A team of Chinese scientists says that it's uncovered the delta variant's secret weapon.
Right when things started to look like the COVID-19 pandemic was in its final act — at least in countries with access to vaccines — the delta variant reared its ugly head and started a new surge. Experts have known for a while that the delta variant is more infectious than the original strain of SARS-CoV-2 that first swept the globe. But as Live Science reports, they're now starting to uncover why.
Scientists from a variety of Chinese universities, government agencies, and research institutes, as well as the University of Oxford, recently shared preliminary research in the Virological preprint archive that says the variant multiplies more rapidly and more potently in patients than in the hosts for other strains. Specifically, delta variant patients seem to produce as many as 1,000 times more viral particles, meaning they're more likely to expose the people around them to the virus as well.
On top of that, the incubation period seems to be shorter, meaning people can test positive for COVID-19 and spread disease sooner after they're infected, making it a lot harder for health officials to keep outbreaks under control.
As with much of the COVID-19 research that's been conducted and shared at a breakneck pace over the last year and a half, this study comes with some important caveats. The scientists only looked at a small sample of patients, so it's possible that they either missed a trend in the data or exaggerated something that may prove to be a coincidence.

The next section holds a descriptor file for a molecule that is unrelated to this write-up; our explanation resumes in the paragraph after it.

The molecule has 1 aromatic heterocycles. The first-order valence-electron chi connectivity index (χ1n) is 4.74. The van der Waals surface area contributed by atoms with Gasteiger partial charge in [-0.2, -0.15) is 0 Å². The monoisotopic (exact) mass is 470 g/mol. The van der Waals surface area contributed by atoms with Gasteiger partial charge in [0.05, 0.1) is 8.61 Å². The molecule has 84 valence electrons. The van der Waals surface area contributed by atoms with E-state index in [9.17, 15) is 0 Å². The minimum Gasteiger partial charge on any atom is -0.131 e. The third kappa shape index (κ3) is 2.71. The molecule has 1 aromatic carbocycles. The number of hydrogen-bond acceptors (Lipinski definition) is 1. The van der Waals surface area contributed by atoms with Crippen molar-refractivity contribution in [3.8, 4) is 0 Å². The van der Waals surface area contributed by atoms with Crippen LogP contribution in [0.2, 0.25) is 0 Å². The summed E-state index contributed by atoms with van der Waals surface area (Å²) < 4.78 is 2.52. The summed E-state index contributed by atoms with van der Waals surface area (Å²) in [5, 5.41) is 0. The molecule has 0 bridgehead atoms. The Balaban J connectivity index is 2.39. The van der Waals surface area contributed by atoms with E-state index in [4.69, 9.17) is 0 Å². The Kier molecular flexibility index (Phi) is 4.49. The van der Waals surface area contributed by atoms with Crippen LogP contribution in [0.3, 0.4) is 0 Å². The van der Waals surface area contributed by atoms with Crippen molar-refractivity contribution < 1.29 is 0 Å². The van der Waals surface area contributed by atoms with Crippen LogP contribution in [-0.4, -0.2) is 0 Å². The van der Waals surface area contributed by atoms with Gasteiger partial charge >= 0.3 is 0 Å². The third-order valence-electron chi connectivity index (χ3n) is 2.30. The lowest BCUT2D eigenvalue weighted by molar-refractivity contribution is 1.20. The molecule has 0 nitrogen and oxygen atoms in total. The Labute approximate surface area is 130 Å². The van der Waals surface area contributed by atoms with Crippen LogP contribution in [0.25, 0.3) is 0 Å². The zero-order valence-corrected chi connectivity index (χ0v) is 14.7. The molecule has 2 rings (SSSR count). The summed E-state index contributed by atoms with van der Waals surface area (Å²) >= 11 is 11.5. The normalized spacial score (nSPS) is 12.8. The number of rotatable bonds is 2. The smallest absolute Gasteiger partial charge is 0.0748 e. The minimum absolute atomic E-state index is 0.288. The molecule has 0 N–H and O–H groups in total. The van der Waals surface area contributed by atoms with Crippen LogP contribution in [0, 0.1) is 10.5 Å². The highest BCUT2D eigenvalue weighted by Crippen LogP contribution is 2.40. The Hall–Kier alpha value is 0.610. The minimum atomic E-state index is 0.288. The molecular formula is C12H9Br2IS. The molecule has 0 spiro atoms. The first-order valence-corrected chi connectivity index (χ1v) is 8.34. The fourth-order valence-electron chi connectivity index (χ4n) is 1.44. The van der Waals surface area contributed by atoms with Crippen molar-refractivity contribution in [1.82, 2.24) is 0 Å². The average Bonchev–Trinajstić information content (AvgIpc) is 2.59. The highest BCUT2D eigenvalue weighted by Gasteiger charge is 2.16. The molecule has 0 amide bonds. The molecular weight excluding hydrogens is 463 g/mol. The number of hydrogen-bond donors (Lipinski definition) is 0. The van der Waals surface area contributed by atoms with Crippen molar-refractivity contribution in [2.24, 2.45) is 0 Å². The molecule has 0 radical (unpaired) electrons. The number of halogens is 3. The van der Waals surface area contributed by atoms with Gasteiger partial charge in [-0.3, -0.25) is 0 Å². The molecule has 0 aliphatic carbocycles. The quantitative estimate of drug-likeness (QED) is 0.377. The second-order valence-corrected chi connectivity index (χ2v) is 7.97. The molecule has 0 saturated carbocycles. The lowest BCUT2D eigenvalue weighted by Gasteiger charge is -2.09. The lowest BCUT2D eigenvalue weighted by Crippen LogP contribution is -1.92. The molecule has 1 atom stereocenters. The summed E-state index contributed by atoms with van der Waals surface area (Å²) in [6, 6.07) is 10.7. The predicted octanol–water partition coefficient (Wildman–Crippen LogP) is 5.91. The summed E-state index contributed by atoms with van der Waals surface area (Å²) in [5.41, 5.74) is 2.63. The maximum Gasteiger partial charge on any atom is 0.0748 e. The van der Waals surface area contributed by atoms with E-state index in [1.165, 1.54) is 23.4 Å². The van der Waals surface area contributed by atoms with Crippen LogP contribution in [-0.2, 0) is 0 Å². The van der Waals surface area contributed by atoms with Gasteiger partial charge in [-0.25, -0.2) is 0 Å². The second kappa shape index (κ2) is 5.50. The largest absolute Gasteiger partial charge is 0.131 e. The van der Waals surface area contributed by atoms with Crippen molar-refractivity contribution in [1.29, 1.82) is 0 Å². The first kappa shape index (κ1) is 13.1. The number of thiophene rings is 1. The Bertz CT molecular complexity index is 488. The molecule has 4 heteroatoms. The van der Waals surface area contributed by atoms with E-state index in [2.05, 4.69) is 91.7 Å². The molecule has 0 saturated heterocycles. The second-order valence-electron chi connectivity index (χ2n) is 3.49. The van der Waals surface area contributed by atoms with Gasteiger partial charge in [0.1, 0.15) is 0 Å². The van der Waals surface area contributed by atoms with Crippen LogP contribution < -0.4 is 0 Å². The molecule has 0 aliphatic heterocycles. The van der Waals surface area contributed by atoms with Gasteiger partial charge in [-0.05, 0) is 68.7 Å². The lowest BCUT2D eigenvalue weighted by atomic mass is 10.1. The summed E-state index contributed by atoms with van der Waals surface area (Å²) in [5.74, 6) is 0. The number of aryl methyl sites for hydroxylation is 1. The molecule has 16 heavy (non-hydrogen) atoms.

It's impossible to know until larger, more robust follow-up studies check the scientists' work. Also, the fact that the study was shared in a preprint database rather than an academic journal means that the research has yet to undergo peer review. That doesn't mean it's wrong — simply that it hasn't yet been scrutinized by fellow researchers in the field in an official capacity.
Still, all that said, the study points to the possibility of an alarming trend among delta variant patients. Because significant quantities of viral particles amass more quickly, Boston University researcher John Connor told Live Science, the several-day window for contact tracing to occur is considerably shortened, making it a lot easier for outbreaks to spread out of control.
Anyway, get your vaccines and wear a mask.
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READ MORE: We may finally know why the delta variant of coronavirus is so infectious [Live Science]
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